Montgomery v. Social Security Administration, Commissioner

Filing 13

MEMORANDUM OF DECISION. Signed by Judge R David Proctor on 6/18/2013. (AVC)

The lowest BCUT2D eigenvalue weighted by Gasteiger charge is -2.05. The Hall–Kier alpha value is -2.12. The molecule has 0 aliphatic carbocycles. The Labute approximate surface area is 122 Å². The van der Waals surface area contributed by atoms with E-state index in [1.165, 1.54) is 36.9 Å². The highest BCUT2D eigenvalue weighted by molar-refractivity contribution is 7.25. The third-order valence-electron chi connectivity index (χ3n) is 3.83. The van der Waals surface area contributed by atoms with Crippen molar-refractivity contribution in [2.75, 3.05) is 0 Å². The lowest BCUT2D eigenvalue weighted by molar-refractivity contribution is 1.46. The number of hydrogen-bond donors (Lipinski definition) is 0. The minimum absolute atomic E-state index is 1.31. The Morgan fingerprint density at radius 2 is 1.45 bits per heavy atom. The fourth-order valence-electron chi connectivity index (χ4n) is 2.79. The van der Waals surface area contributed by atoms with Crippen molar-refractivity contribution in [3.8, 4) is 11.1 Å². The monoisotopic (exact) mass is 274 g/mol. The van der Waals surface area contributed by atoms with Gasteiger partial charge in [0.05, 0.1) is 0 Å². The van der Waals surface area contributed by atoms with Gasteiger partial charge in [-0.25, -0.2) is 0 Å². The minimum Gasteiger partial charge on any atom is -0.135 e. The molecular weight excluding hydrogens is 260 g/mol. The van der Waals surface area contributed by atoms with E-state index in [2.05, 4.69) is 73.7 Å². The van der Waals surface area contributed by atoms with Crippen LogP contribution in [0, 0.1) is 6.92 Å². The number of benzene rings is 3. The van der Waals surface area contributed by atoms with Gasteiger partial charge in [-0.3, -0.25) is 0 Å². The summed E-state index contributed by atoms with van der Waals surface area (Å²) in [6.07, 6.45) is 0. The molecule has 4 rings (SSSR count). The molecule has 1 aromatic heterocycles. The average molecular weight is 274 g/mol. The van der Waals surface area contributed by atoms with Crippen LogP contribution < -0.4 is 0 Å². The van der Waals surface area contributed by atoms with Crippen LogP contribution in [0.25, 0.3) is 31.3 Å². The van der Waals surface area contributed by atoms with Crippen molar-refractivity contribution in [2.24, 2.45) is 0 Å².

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FILED 2013 Jun-18 PM 02:17 U.S. DISTRICT COURT N.D. OF ALABAMA IN THE UNITED STATES DISTRICT COURT FOR THE NORTHERN DISTRICT OF ALABAMA NORTHEASTERN DIVISION TONIA MONTGOMERY, Plaintiff, v. MICHAEL J. ASTRUE, Commissioner of Social Security, Defendant. } } } } } } } } } } } Civil Action No.: 5:12-CV-00613-RDP MEMORANDUM OF DECISION Tonia Montgomery (“Plaintiff”) brings this action pursuant to Section 205(g) of the Social Security Act (the “Act”), seeking review of the decision by the Commissioner of the Social Security Administration (“Commissioner”) denying her application for a period of disability and disability insurance benefits (“DIB”) under the Act. See also 42 U.S.C. § 405(g). After full review of the record and the briefs submitted by the parties, the court finds that the decision of the Commissioner is due to be affirmed. I. Proceedings Below Plaintiff filed her application for DIB on February 18, 2009,1 in which she alleged that her disability began on December 15, 2006.2 (Tr. 130). The Social Security Administration initially denied Plaintiff’s application on July 1, 2009. (Tr. 107). Plaintiff then requested and received a hearing, via teleconference, with Administrative Law Judge C. G. Weaver (“ALJ”) on August 19, 2010. (Tr. 115, 118-23). In her decision, dated October 26, 2010, the ALJ determined that Plaintiff was not disabled under sections 216(i) and 223(d) of the Act from 1 Plaintiff also filed for DIB on August 22, 2007, and was denied by the Commissioner on November 27, 2007. (Tr. 18, 102). Plaintiff did not pursue any further appeal on this denial. (Tr. 18, 209). 2 141). In a pre-hearing statement, Plaintiff later amended her onset date of disability to November 28, 2007. (Tr. November 28, 2007 through October 26, 2010. (Tr. 18-32). After the Appeals Council denied Plaintiff’s request for review of the ALJ’s decision, that decision became the final decision of the Commissioner, and therefore a proper subject of this court’s review. (Tr. 1). 42 U.S.C. § 405(g). At the time of the hearing, Plaintiff was 47-years old with a ninth grade education. (Tr. 130, 158). She worked previously as a cashier, clean-up helper, and janitor, but stopped working on December 15, 2006. (Tr. 65-66, 77-78, 163). Plaintiff alleges that she has been disabled since November 28, 2007 due to fibromyalgia, borderline intellectual functioning, depression, osteoarthritis in her left knee, a cervical discectomy and fusion, disk protrusion, and high blood pressure. (Tr. 146, 153). At the hearing, Plaintiff testified that the primary reason that she is unable to work is pain. (Tr. 49). She also stated that the cervical discectomy and fusion alleviated some, but not all of her pain. (Id.). Plaintiff testified that the fibromyalgia in her feet created knots that caused pain, but the Lyrica that she is treated with reduces the discomfort. (Tr. 51-52). Plaintiff also stated that a fall at Wal-Mart caused a bruised tailbone and whiplash, but the problems associated with that incident lasted “[j]ust for a little while.” (Tr. 53). Plaintiff stated that due to the pain caused by her fibromyalgia, her doctors are unable to control her high blood pressure. (Tr. 73). This requires her to check her blood pressure numerous times throughout the day and alter her medicine dosage accordingly. (Tr. 73-74). She also stated that initially she thought her shoulder and arm pain were caused by her breast reconstruction surgery, not her previous neck problems, but later found out the pain was due to fibromyalgia. (Tr. 74-75). 2 Plaintiff testified that she is only comfortable while lying on a pallet on the floor. (Tr. 54, 70). She claimed to get little sleep during the nighttime due to the pain in her shoulders and legs, and has to turn over or wakes up every 15 minutes or so due to pain. (Tr. 68-69). Plaintiff is prescribed a sleeping aid (Cymbalta) to help her rest and prevent her from being tired throughout the day. (Id.). When describing a typical day, she does household chores such as vacuuming, some laundry, and will occasionally go down the street to pick up a few small items. (Tr. 54, 70). Plaintiff further testified that she helps out at the Food Mart about three times each month; however, she refused to help out the day before the hearing because she “panicked over [it] being brought up [at the hearing].” (Tr. 59-60). In support of her testimony, Plaintiff submitted several medical records pertaining to her neck ailments. On May 14, 2007, the results of an MRI ordered by Dr. Lynn Boyer showed that Plaintiff suffered from a bulging disk extending back 3mm in the midline but not affecting the nerve roots, a bulging disk in the midline at C6-7, and a cervical kyphosis secondary to the above with “probably” some associated muscle spasms. (Tr. 425-32). Approximately two years later, on April 17, 2009, Plaintiff was examined by Dr. Cyrus Ghavam for her continuing neck pain and headaches. (Tr. 376-78). Dr. Ghavam noted that Plaintiff was tender at the midline of her neck, but had a full range of motion and suggested a cervical epidural steroid injection. (Id.). However, on July 29, 2009 after an increase in neck pain that moved to her right arm, Plaintiff elected to have an anterior cervical discectomy and fusion (“ACDF”) for C5-6 and C6-7 of her spine. (Tr. 371-75). Through three post-operation visits,3 Dr. Ghavam determined that Plaintiff was “doing very well” with the exception of possible migraines and sinus headaches that were being treated by her regular physician. Dr. Ghavam concluded that Plaintiff’s range of motion of her neck was improving and range of 3 The dates of the post-op visits were September 2, 2009, September 16, 2009, and October 28, 2009. 3 motion in her shoulders, elbows, and wrists were full with mild pain in the rotation of the right shoulder. (Tr. 368-70). At Plaintiff’s sixth month post-operation visit on February 26, 2010, x-rays showed progressive healing of the surgical areas. (Tr. 457). Dr. Ghavam noted that although Plaintiff had a setback when she fell at Wal-Mart and was having some mild achiness, “this [was] not limiting her.” (Id.). In her most recent recorded appointment with Dr. Ghavam on June 30, 2010, he concluded that overall Plaintiff was doing very well and prescribed physical therapy and Relafen to help with myofascial pain in her right arm and neck. (Tr. 456). Plaintiff also submitted records concerning her fibromyalgia diagnosis. Plaintiff first visited Rheumatology Associates of North Alabama (“RANA”) on July 12, 2007, complaining of joint and muscle pain that prevented her from doing work in the yard. (Tr. 228-29). After examining her diagnostic studies, Dr. R. Macon Phillips, Jr. stated that he did not see any evidence of significant autoimmune connective tissue disease, but did diagnose Plaintiff with fibromyalgia and opined that she probably had mild osteoarthritis as well. (Tr. 227). Dr. Marlin D. Gill performed a consultative evaluation on October 29, 2007 and determined that Plaintiff had generalized chronic pain and history of fibromyalgia. (Tr. 270). He found Plaintiff had a normal gait and could sit for a maximum of twenty minutes, stand for a maximum of thirty minutes, and walk one to two blocks. (Id.). On December 4, 2007, at the request of Dr. Phillips, Plaintiff was seen by Dr. Howard G. Miller for pain in her left knee. (Tr. 423-24). Dr. Miller opined that Plaintiff, for her age, had fairly advanced osteoarthritis in her left knee and prescribed Feldene to be used daily, along with some suggested weight loss and daily exercises. In two subsequent visits with Dr. Phillips, he 4 opined that Plaintiff was “doing reasonably well” with her fibromyalgia and recommended she continue her medication as instructed. (Tr. 302-03). With the exception of one visit on November 16, 2009 with Dr. Phillips, the remainder of Plaintiff’s treatment for fibromyalgia at RANA was handled by Certified Nurse Practitioner Tim Byrum. (Tr. 385). From October 2008 through July 2010, Plaintiff saw Mr. Byrum nine separate times. (Tr. 299-300, 395, 390, 388, 466, 463, 461, 459). During these examinations, Mr. Byrum modified Plaintiff’s prescription of Lyrica, Cymbalta, and Mobic for treatment of her fibromyalgia. (Id.). Mr. Byrum also treated Plaintiff for depression. (Id.). As a result of a written inquiry dated August 23, 2010 from Plaintiff’s attorney, Mr. Byrum noted that based on the treatment received by Dr. Phillips and himself, Plaintiff would have chronic moderately severe pain that is sufficient to cause distraction from task. (Tr. 470). He also opined that Plaintiff does not get refreshing sleep and has to lie down daily for 30 minutes to one hour intervals. (Id.). In conclusion, Mr. Byrum claimed that Plaintiff is working very hard to get better and is compliant with all recommendations. (Id.). It is important to note, however, that the office of RANA reported that the practice lacks the equipment necessary to perform a valid Functional Capacity Evaluation. (Tr. 298). Plaintiff submitted two consultative examinations performed by John R. Haney, Ph.D. for her psychological condition. (Tr. 273-74, 338-39). After his examination on October 31, 2007, Dr. Haney diagnosed Plaintiff with Major Depressive Disorder, single episode, moderate, without psychotic features, and a Pain Disorder associated with both psychological factors and a general medical condition. (Tr. 273-74). As a result of this evaluation, Dr. Haney opined that Plaintiff’s ability to function in most jobs “appeared moderately to severely impaired due to [her] physical and emotional limitations.” (Id.). Following his second consultative examination 5 of Plaintiff on June 25, 2009, Dr. Haney diagnosed Plaintiff with Major Depressive Disorder, single episode, moderate to severe, with suicide ideation; Pain Disorder associated with both psychological factors and a general medical condition; and Borderline Intellectual Functioning. (Tr. 338-39). Again, Dr. Haney opined that Plaintiff’s ability to function in most jobs appeared moderately to severely impaired, but did mention that although insight appeared poor, Plaintiff seemed capable of managing her own funds. (Id.). Several times throughout 2009, Plaintiff was examined by Dr. Wayne A. Jones at Limestone Community Care for various illnesses including coughing, headaches, vomiting, and high blood pressure. (Tr. 308-28, 398-421). Most relevant to this case, Dr. Jones treated Plaintiff for high blood pressure; an illustrative example is an examination that occurred on November 17, 2009, in which Plaintiff’s blood pressure was 170/100 and had failed to remain constant. (Tr. 401-403). As a result of this examination, Dr. Jones prescribed Avalide. (Id.). In a Function Report submitted to the Social Security Administration in which Plaintiff depicts the tasks that she believed that she could and could not do, Plaintiff stated that she does household chores such as putting clothes in the washer and loading the dishwasher. (Tr. 176). She also claimed that she could pay bills, count change, use a checkbook, and go to the store for her medicine by herself. (Tr. 177). She further stated that lifting, walking, sitting, standing, and her concentration were affected by her conditions. (Tr. 179). II. ALJ Decision Disability under the Act is determined under a five-step test. 20 C.F.R. § 404.1520. First, the ALJ must determine whether the claimant is engaging in substantial gainful activity. 20 C.F.R. § 404.1520(a)(4)(i). “Substantial work activity” is work activity that involves doing significant physical or mental activities. 20 C.F.R. § 404.1572(a). “Gainful work activity” is 6 work that is done for pay or profit. 20 C.F.R. § 404.1572(b). If the ALJ finds that the claimant engages in substantial gainful activity, then the claimant cannot claim disability. 20 C.F.R. § 404.1520(b). Second, the ALJ must determine whether the claimant has a medically determinable impairment or a combination of medical impairments that significantly limits the claimant’s ability to perform basic work activities. 20 C.F.R. § 404.1520(a)(4)(ii). Absent such impairment, the claimant may not claim disability. Id. Third, the ALJ must determine whether the claimant’s impairment meets or medically equals the criteria of an impairment listed in 20 C.F.R. § 404, Subpart P, Appendix 1. See 20 C.F.R. §§ 404.1520(d), 404.1525, and 404.1526. If such criteria are met, the claimant is declared disabled. 20 C.F.R. § 404.1520(a)(4)(iii). If the claimant does not fulfill the requirements necessary to be declared disabled under the third step, the ALJ may still find disability under the next two steps of the analysis. The ALJ must first determine the claimant’s residual functional capacity (“RFC”), which refers to the claimant’s ability to work despite her impairments. 20 C.F.R. § 404.1520(e). In the fourth step, the ALJ determines whether the claimant has the RFC to perform past relevant work. 20 C.F.R. § 404.1520(a)(4)(iv). If the claimant is determined to be capable of performing past relevant work, then the claimant is deemed not disabled. Id. If the ALJ finds the claimant unable to perform past relevant work, then the analysis proceeds to the fifth and final step. 20 C.F.R. § 404.1520(a)(4)(v). In the last part of the analysis, the ALJ must determine whether the claimant is able to perform any other work commensurate with her RFC, age, education, and work experience. 20 C.F.R. § 404.1520(g). Here, the burden of proof shifts from the claimant to the ALJ to prove the existence, in significant numbers, of jobs in the national economy that the claimant can do given her RFC, age, education, and work experience. 20 C.F.R. §§ 404.1520(g), 404.1560(c). 7 The ALJ found that Plaintiff met the insured status requirements of the Act through December 31, 2010, and that she has not engaged in substantial gainful activity since November 28, 2007, her amended alleged onset date of disability. (Tr. 20). Based upon the medical evidence presented, the ALJ concluded that Plaintiff has fibromyalgia and depression, impairments that together are “severe” within the meaning of the Regulations, but not severe enough to meet or medically equal one of the impairments listed in 20 C.F.R. Part 404, Subpart P, Appendix 1. (Tr. 21, 27). The ALJ specifically explained her refusal to qualify Plaintiff’s depression as an impairment severe enough to equal one of the listed impairments in the Act because although Plaintiff was treated for depression by her treating physician, she never sought specific treatment from a mental health professional. (Tr. 27). The ALJ also determined that Plaintiff’s medical records contained no specific evidence of decompensation as a result of her depression, or a more than moderate restriction on activities of daily living, social functioning, or maintaining concentration, persistence, or pace. (Id.). The ALJ further concluded that Plaintiff has the RFC to perform light work, including frequently pushing and pulling with her upper and lower extremities, but is limited to performing simple, routine, and repetitive tasks that are not performed in a fast-paced produced environment. (Tr. 27). The ALJ stated that while Plaintiff’s medically determinable impairments could reasonably be expected to cause her alleged symptoms, the statements she made concerning the intensity, persistence and limiting effects of the symptoms were not credible due to the extent that they were inconsistent with her RFC. (Tr. 28). This inconsistency existed primarily due to Plaintiff’s admission during the hearing that she would occasionally 8 help out at a convenience store as a cashier, but did not help out the day before the hearing because she was afraid that it would be brought up at her hearing. (Tr. 28, 59-60). With regard to Plaintiff’s fibromyalgia and neck condition, the ALJ cited several instances in the record where Plaintiff’s treating physicians stated that the medication and treatment exercises seemed to be working well for her. (Tr. 28-30). The ALJ further noted that although there were numerous allegations of disabling pain symptoms, there were no indications of restrictions placed on Plaintiff by treating or examining physicians, and she claimed to have no problem functioning and doing basic daily activities. (Tr. 30). According to the ALJ, the credibility of Plaintiff’s limitations were further reduced by the contradiction in her Function Report in which she indicated that she could do household chores, go shopping by herself, pay bills, count change, and use a checkbook. (Tr. 30-31). Additionally, the ALJ stated that little weight was given to the assessments made by Dr. Haney because he only saw Plaintiff twice, did not treat her, and his assessments were based solely on Plaintiff’s subjective complaints. (Tr. 31). Finally, the ALJ gave little weight to the assessments of Mr. Byrum because, although he is a Certified Registered Nurse Practitioner, his assessments were based primarily upon Plaintiff’s subjective complaints and were not endorsed by Dr. Phillips. (Id.). The ALJ concluded that Plaintiff is capable of performing her past relevant work as a cashier, which does not require the performance of work-related activities precluded by her RFC. (Tr. 31). Therefore, ALJ determined that Plaintiff is not disabled as defined in the Act and therefore, not entitled to a period of disability or DIB. (Tr. 32). III. Plaintiff’s Argument for Reversal Plaintiff seeks to have the ALJ’s decision, which became the final decision of the Commissioner following the denial of review by the Appeals Council, reversed. (Pl.’s Mem. 2). 9 Plaintiff argues that the ALJ’s decision in this case was neither supported by substantial evidence, nor made in accordance with correct legal standards. (Id.). In support of her argument, Plaintiff asserts that the ALJ: (1) committed reversible error in failing to find her neck problems as severe under the second step of the evaluative process; (2) improperly rejected the nurse practitioner’s opinion; (3) improperly rejected the consulting psychologist’s opinion; (4) failed to fully develop the record in this case; and (5) improperly determined her RFC. (Pl.’s Mem. 23). IV. Standard of Review The only issues before this court are whether the record reveals substantial evidence to sustain the ALJ’s decision, see 42 U.S.C. § 405(g); Walden v. Schweiker, 672 F.2d 835, 838 (11th Cir. 1982), and whether the correct legal standards were applied. See Lamb v. Bowen, 847 F.2d 698, 701 (11th Cir. 1988); Chester v. Bowen, 792 F.2d 129, 131 (11th Cir. 1986). Title 42 U.S.C. § 405(g) mandates that the Commissioner’s findings are conclusive if supported by “substantial evidence.” Martin v. Sullivan, 894 F.2d 1520, 1529 (11th Cir. 1990). The district court may not reconsider the facts, reevaluate the evidence, or substitute its judgment for that of the Commissioner; instead, it must review the final decision as a whole and determine if the decision is reasonable and supported by substantial evidence. See Id. (citing Bloodsworth v. Heckler, 703 F.2d 1233, 1239 (11th Cir. 1983)). Substantial evidence falls somewhere between a scintilla and a preponderance of evidence; “[i]t is such relevant evidence as a reasonable person would accept as adequate to support a conclusion.” Martin, 894 F.2d at 1529 (quoting Bloodsworth, 703 F.2d at 1239) (other citations omitted). If supported by substantial evidence, the Commissioner’s factual findings must be affirmed even if the evidence preponderates against the Commissioner’s findings. See 10 Martin, 894 F.2d at 1529. While the court acknowledges that judicial review of the ALJ’s findings is limited in scope, the court also notes that review “does not yield automatic affirmance.” Lamb, 847 F.2d at 701. V. Discussion A. The ALJ Did Not Err in Refusing to Find Plaintiff’s Neck Problems as Severe Under the Second Step of the Evaluative Process Plaintiff argues that the ALJ’s failure to characterize her neck problems as severe was a significant error. (Pl.’s Mem. 5). Plaintiff contends that the ALJ did not evaluate her neck symptoms after the second step of the evaluation. (Id.). In particular, it is Plaintiff’s position that “the ALJ’s failure to consider or even address [her neck impairments] as part of her determination of severity [was] a reversible error.” (Id.). The court finds that Plaintiff’s argument concerning the severity of her neck impairment lacks merit. Plaintiff’s assertion that the ALJ did not consider or address her neck impairments in the ALJ’s determination of the severity of her impairments is incorrect. In describing the elements of the record that affected the ALJ’s decision under the second step of the evaluation, the ALJ devoted at least six full paragraphs to describing Plaintiff’s examinations and procedures with Dr. Ghavam and Dr. Boyer concerning her neck. (Tr. 21-26) (describing the results of Plaintiff’s MRI, effects of epidural and ACDF, and satisfactory pain relief in her arms following ACDF). The ALJ considered the entire medical record, including impairments that were not considered severe, when determining Plaintiff’s RFC as evidenced by her focus on the ACDF and Dr. Ghavam’s encouragement for Plaintiff to gradually increase her activities and limit overhead activity. (Tr. 29). Finally, as the Eleventh Circuit held in Heatly v. Comm’r of Soc. Sec., 382 F. App’x 823 (11th Cir. 2010), “[n]othing requires that the ALJ must identify, at step two, all of the impairments that should be considered severe” and even if the ALJ erred by 11 not recognizing every severe impairment, the error was harmless since he found at least one such impairment. Id. at 824-25. Here, the ALJ found that Plaintiff had two severe impairments: fibromyalgia and depression. (Tr. 21). Therefore, the court cannot conclude that failure to identify Plaintiff’s neck impairments as severe was a reversible error. B. The ALJ Properly Evaluated the Nurse Practitioner’s Opinion Plaintiff argues that ALJ erred in giving little weight to the nurse practitioner’s opinion. (Pl.’s Mem. 5-9). In support of this argument, Plaintiff contends that the ALJ’s justification for little weight -- Dr. Phillips’s failure to endorse Mr. Byrum’s functional assessment -- was an error in judgment. (Pl.’s Mem. 7). Plaintiff further argues that the ALJ’s statement that Mr. Byrum’s assessment lacked weight because it was based on subjective complaints by Plaintiff is “spurious, at best” and “the ALJ plainly did not follow the guidelines set forth in [Social Security Ruling] SSR-06-3p.” (Pl.’s Mem. 9). Mr. Byrum is a nurse practitioner, which, according to federal regulations is not an “acceptable medical source” but is considered an “other source.” 20 C.F.R. § 404.1513(a), (d)(1). As such, the ALJ is to weigh his opinion in accordance with factors enumerated in SSR 06-03p, which explicitly states that although 20 C.F.R. §§ 404.1527(d) and 416.927(d)4 only apply to “acceptable medical sources” the same factors can be used to evaluate “other sources.” These factors include: how long the source has known and how frequently the source has seen the individual; how consistent the opinion is with other evidence; the degree to which the source presents relevant evidence to support an opinion, and any other factors that tend to support or refute the opinion. 20 C.F.R. §§ 404.1527(c) and 416.927(c). Plaintiff claims that the record is devoid of any discussion of these factors. (Pl.’s Mem. 8). 4 Although the SSR refers to section (d) for these factors, a recent change in the C.F.R. has moved them to section (c). 12 Even assuming that in the unique context of this case the ALJ was required, absent good cause, to consider Mr. Byrum’s assessment (a proposition that the court substantially doubts),5 there was clearly sufficient reason to reject or ignore it. The ALJ explicitly applied little weight to Mr. Byrum’s assessment regarding Plaintiff for two reasons: (1) his assessment appears to have been based primarily on Plaintiff’s subjective complaints; and (2) the assessment was not endorsed by Dr. Phillips. (Tr. 31). Here, the ALJ does not address every factor as pointed out by Plaintiff; however, the ALJ was not required to explicitly address every factor as long as the ALJ provides “‘good cause’ for rejecting a treating physician’s medical opinions.” Lawton v. Comm’r of Soc. Sec., 431 F. App’x 830, 833 (11th Cir. 2011); see Lewis v. Callahan, 125 F.3d 1436, 1440 (11th Cir. 1997). Here, the ALJ did not reject a treating physician’s medical opinion, but rather an acceptable nonmedical source’s opinion. The ALJ’s justification that Dr. Phillips did not endorse the assessment is more than enough to satisfy good cause for attaching little weight to Mr. Byrum’s assessment as evidenced below.6 Plaintiff further alleges that the ALJ made an inference that the lack of Dr. Phillips’s endorsement of Mr. Byrum’s assessment could only indicate that he disagreed with Mr. Byrum. (Pl.’s Mem. 7). In support of this challenge, Plaintiff cites a “To Whom it May Concern” letter, in order to prove that another possible inference exists. (Id.). This inference provides that Dr. 5 As the court has already noted, because Mr. Byrum is not an “accepted medical source” as defined in the regulations, the ALJ is not obligated to accept evidence from him as she would for an accepted medical source. 20 C.F.R. § 404.1513(a). Social security regulations permit, but do not require, the ALJ to consider evidence submitted by nonaccepted medical sources. 20 C.F.R. § 404.1513(d)(1). Furthermore, evidence from a non-accepted medical source cannot be used to establish the existence of a medical impairment. Such evidence may be consulted only to describe the nature and severity of a medical impairment elsewhere established by an accepted medical source. Id; see also Social Security Ruling 06-03p, 71 Fed. Reg. 45593, 45593 (Aug. 9, 2006). 6 “Good cause” exists “where the doctor’s opinion was not bolstered by the evidence, or where the evidence supported a contrary finding. We have also found good cause where the doctors’ opinions were conclusory or inconsistent with their own medical records.” Lewis, 125 F.3d at 1440 (citations omitted). 13 Phillips “was asked to complete a physical capacities evaluation form, but refused and offered to refer [Plaintiff] for a formal functional capacity evaluation.” (Id.). The letter actually states that RANA lacks the equipment to perform a valid functional capacity evaluation. (Tr. 298). This undercuts the credibility of Mr. Byrum’s functional assessment at the request of Plaintiff’s attorney because it demonstrates Mr. Byrum’s willingness to ignore Dr. Phillips’s refusal to provide a functional assessment without the adequate equipment to do so. (Tr. 470). The assessment is also inconsistent with Mr. Byrum’s own treatment notes that Plaintiff was sleeping better at night and exercising in the pool three times a week. (Tr. 459). Therefore, the court finds that there is substantial evidence in the record to support the ALJ’s decision to provide little weight to Mr. Byrum’s assessment. C. The ALJ Properly Evaluated the Consulting Psychologist’s Opinion The ALJ gave little weight to Dr. Haney’s assessments of Plaintiff because he only saw Plaintiff twice, did not treat her, and based his assessments primarily on Plaintiff’s subjective complaints which are not consistent with the medical evidence of record. (Tr. 31). Plaintiff contends that the fact Dr. Haney only saw her twice and did not treat her, by themselves, are not valid reasons to give a consultative examiner’s opinions little weight. (Pl.’s Mem. 10). Plaintiff further contends that the ALJ did not provide specific examples of inconsistent evidence because there is no evidence that is contradictory to Dr. Haney’s assessments. (Id.). As mentioned above, 20 C.F.R. §§ 404.1527(c) and 416.927(c) both indicate that length of the treatment relationship, nature and extent of treating relationship, the frequency of examination, and consistency of an opinion with the entire record can affect the weight given to an assessment. Therefore, it was well within the ALJ’s discretion under the federal regulations to use frequency of examination and extent of the treating relationship in assessing the weight 14 given to Dr. Haney’s opinion.7 Dr. Haney only examined Plaintiff twice, and although he diagnosed her with a depressive disorder, he did not provide any medication to alleviate her symptoms. (Tr. 273-74, 338-39). Contrary to Plaintiff’s argument, there is evidence that contradicts Dr. Haney’s assessment that Plaintiff’s ability to function in most jobs would be moderately to severely impaired due to physical and emotional limitations. (Tr. 273, 339). For example, after Dr. Haney’s assessment of Plaintiff, she functioned without limitation as evidenced by her arrest on October 27, 2009, for selling cigarettes to minors while working as a cashier at a convenience store. (Tr. 208). Plaintiff also stated in her functional assessment that she could drive, go out of the house to shop for medicine on her own, manage her money, and had no problems getting along with authority figures. (Tr. 176-80). This would indicate that Plaintiff is capable of performing her past relevant work as a cashier if performed under the limitations described in the ALJ’s RFC. Therefore, after consideration of the enumerated factors relevant to medical opinion assessment and the inconsistent facts in the record, the court finds there is substantial evidence to support the ALJ’s decision to give little weight to Dr. Haney’s opinion. D. The ALJ Adequately Performed Her Duty to Develop the Record Plaintiff notes that the ALJ gave little weight to Mr. Byrum’s, the State Agency physicians’, and Dr. Haney’s opinions of her RFC. (Pl.’s Mem. 12). Plaintiff therefore contends that the ALJ had a duty to send her for an additional medical consultative examination as a result of the alleged lack of evidence to support the ALJ’s RFC determination. (Id.). The ALJ has a basic duty to fully and fairly develop the record. Cowart v. Schweiker, 662 F.2d 731, 735-36 (11th Cir. 1981). However, the ALJ has no duty to order additional 7 The ALJ’s decision makes clear that frequency of examination and extent of the treating relationship were not her only justifications; she also cited to the fact that Dr. Haney’s assessment was inconsistent with the record. 15 medical evidence when the evidence in the record is sufficient to support the ALJ’s disability determination. See Wilson v. Apfel, 179 F.3d 1276, 1278 (11th Cir. 1999). “The regulations ‘normally require’ a consultative examination only when necessary information is not in the record and cannot be obtained from the claimant’s treating medical sources or other medical sources. Doughty v. Apfel, 245 F.3d 1274, 1281 (11th Cir. 2001) (citing 20 C.F.R. § 404.1519a(b)). The ALJ adequately developed the record. The ALJ in her opinion described in detail Plaintiff’s medical history from numerous doctors concerning numerous impairments. (Tr. 2131). This includes statements regarding Plaintiff’s alleged limitations and RFC made by Plaintiff herself, the State’s consulting doctors, Mr. Byrum, and Dr. Haney. (Tr. 171-81, 329-36, 337-39, 344-61, 470). The fact that the ALJ determined these opinions should receive little weight has no effect on the amount of substantial evidence within the record that support her determination of Plaintiff’s RFC. In fact, “[t]he Commissioner’s regulations do not require the ALJ to base [her] RFC finding on an RFC assessment from a medical source.” Langley v. Astrue, 777 F. Supp. 2d 1250, 1261 (N.D. Ala. 2011) (citing 20 C.F.R. § 404.1546(c)). Therefore, it is sufficient for the ALJ to determine Plaintiff’s RFC despite the little weight she attached to the medical opinions. Also, the court follows precedent established in Moore v. Barnhart that “credibility determinations are the province of the ALJ,” and as such, the court gives deference to the weight determinations made by the ALJ. 405 F.3d 1208, 1212 (11th Cir. 2005). Finally, the ALJ “is not required to order a consultative examination as long as the record contains sufficient evidence for the administrative law judge to make an informed decision.” Ingram v. Comm’r of Soc. Sec. Admin., 496 F.3d 1253, 1269 (11th Cir. 2007) (citing Doughty v. Apfel, 245 F.3d 1274, 1281 (11th Cir. 2001)); Good v. Astrue, 240 F. App’x 399, 404 (11th Cir. 2007). 16 Upon this court’s finding that the record contains substantial evidence to support the ALJ’s decision, the ALJ did not fail her duty to develop the record simply because she gave Plaintiff’s medical opinions little weight. E. The ALJ Appropriately Determined Plaintiff’s RFC Finally, Plaintiff alleges that the ALJ failed to comply with the SSR 96-8p requirement to “set forth a logical explanation of the effects of the symptoms, including pain, on the individual’s ability to work,” and therefore inadequately determined Plaintiff’s RFC. (Pl.’s Mem. 13). Plaintiff goes so far as to allege that the ALJ failed to even mention pain or how depression may affect her ability to work. (Id.). These arguments are simply off the mark. The ALJ explicitly states in her RFC analysis that Plaintiff testified that pain was the major problem that kept her from working. (Tr. 28). The ALJ then contrasted that complaint with the evidence that Plaintiff testified that she “filled in” at the convenience store as a cashier whenever they needed someone to help out. (Id.). Plaintiff further testified she was filling in for the owner when she was arrested for selling cigarettes to a minor on October 17, 2009. (Tr. 28, 59-65, 208). Additionally, the ALJ acknowledged that no treating physicians placed any limitations on Plaintiff despite complaints of disabling pain. (Tr. 30). As to Plaintiff’s ability to physically function, she explicitly stated in her function report that she had no problems dressing, bathing, preparing her own meals, loading the dishwasher, driving by herself, and paying her bills. (Tr. 30-31). The ALJ described Plaintiff’s depression and her treating and consulting physicians’ opinions concerning her psychological state. (Tr. 30). Even though Plaintiff acknowledged her depression, she claimed that the Lyrica was working well for her and her medications provided no negative side effects. (Tr. 30, 461, 466). 17 The final responsibility for deciding Plaintiff’s RFC is reserved for the ALJ based upon the entire record. See 20 C.F.R. §§ 404.1527(d)(2), 404.1545(a)(3), 404.1546(c). Relevant evidence for this inquiry includes not only medical assessments, but also medical reports from treating and consulting sources, and descriptions and observations of Plaintiff’s limitations made by Plaintiff and others. See 20 C.F.R. § 404.1545(a)(3). The ALJ’s analysis and findings, as well as her determination of Plaintiff’s RFC are each well supported by substantial evidence. VI. Conclusion The court concludes that the ALJ’s decision that Plaintiff is not disabled is supported by substantial evidence and proper legal standards were applied in reaching this determination. The Commissioner’s final decision is therefore due to be affirmed and a separate order in accordance with this memorandum of decision will be entered. DONE and ORDERED this 18th day of June, 2013. ___________________________________ R. DAVID PROCTOR UNITED STATES DISTRICT JUDGE 18